By Stuart Dybek
Fire ran horrified
from its ashes.
In the afterglow,
cinematic shadows fled
from flesh and blood.
followed years later
by their wounds.
Blinks of red
but there was
nowhere to stop
for the train
pulling its wreckage.
Stuart Dybek is a masterful short story writer as well as poet. The qualities that distinguish his fiction—a strong connection to place, particularly his native Chicago, childhood nostalgia tinged with irony, a meandering narrative pace, and an ability to find beauty amid urban blight—also characterize much of his poetry. Few writers have captured street life as movingly as Dybek. The son of a Polish immigrant, he has published two critically acclaimed books of short stories, The Coast of Chicago and Childhood and Other Neighborhoods, as well as a collection of linked stories: I Sailed with Magellan. He teaches at Western Michigan University and lives in Kalamazoo, Michigan.
More By This Poet
They were nearing the end of their story.
The fire was dying, like the fire in the story.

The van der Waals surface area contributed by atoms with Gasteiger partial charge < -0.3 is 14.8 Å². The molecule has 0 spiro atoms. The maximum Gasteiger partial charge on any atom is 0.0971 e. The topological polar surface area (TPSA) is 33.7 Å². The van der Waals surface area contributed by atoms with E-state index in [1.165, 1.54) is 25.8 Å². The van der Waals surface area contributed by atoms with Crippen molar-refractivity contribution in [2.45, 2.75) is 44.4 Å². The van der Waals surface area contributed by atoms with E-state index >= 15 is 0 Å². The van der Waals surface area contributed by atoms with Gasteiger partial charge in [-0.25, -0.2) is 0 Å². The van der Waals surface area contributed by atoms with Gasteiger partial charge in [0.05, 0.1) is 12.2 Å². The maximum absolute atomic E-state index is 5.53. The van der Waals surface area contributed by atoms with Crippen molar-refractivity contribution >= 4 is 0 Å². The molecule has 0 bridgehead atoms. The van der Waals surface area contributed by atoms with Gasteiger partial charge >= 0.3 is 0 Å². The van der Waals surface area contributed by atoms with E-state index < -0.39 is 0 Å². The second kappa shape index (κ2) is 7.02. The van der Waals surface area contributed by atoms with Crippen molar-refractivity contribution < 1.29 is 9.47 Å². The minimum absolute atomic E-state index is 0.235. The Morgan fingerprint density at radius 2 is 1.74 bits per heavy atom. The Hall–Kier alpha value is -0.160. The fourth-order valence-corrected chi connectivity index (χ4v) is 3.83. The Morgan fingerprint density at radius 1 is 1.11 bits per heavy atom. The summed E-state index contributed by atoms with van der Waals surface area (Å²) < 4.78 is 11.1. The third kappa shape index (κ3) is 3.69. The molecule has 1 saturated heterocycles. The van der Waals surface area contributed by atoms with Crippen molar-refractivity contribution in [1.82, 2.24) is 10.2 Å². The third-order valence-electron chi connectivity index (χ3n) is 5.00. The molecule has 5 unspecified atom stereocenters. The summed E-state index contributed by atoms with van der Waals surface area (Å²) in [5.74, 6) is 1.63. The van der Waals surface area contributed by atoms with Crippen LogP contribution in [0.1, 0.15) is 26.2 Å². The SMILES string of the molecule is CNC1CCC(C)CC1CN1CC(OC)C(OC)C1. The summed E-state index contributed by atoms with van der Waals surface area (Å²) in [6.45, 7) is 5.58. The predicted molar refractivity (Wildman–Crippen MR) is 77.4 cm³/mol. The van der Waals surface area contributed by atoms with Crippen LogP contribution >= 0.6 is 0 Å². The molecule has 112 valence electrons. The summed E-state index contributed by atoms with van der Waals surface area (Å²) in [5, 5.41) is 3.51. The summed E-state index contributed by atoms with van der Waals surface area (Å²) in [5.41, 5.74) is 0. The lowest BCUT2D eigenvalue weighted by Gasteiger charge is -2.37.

Each page turned was torn and fed
to flames, until word by word the book
burned down to an unmade bed of ash.
The garments worn in flying dreams
were fashioned there—
overcoats that swooped like kites,
scarves streaming like vapor trails,
gowns ballooning into spinnakers.
In a city like that one might sail
through life led by a runaway hat.
The young scattered in whatever directions
their wild hair pointed,...
More Poems about Living
Vagrants and Loiterers
You got that clean waistcoat,
the bright white of a well-tailored
shirt, you got those loose-as-sacks
slacks and some spit-polished shoes,
and you know, whether you are looking
like money, or about to take a stroll,
to tilt that hat like you own
the world; yeah, smoke...
What Women Are Made Of
We are all ventricle, spine, lung, larynx, and gut.
Clavicle and nape, what lies forked in an open palm;
we are follicle and temple. We are ankle, arch,
sole. Pore and rib, pelvis and root
and tongue. We are wishbone and gland and molar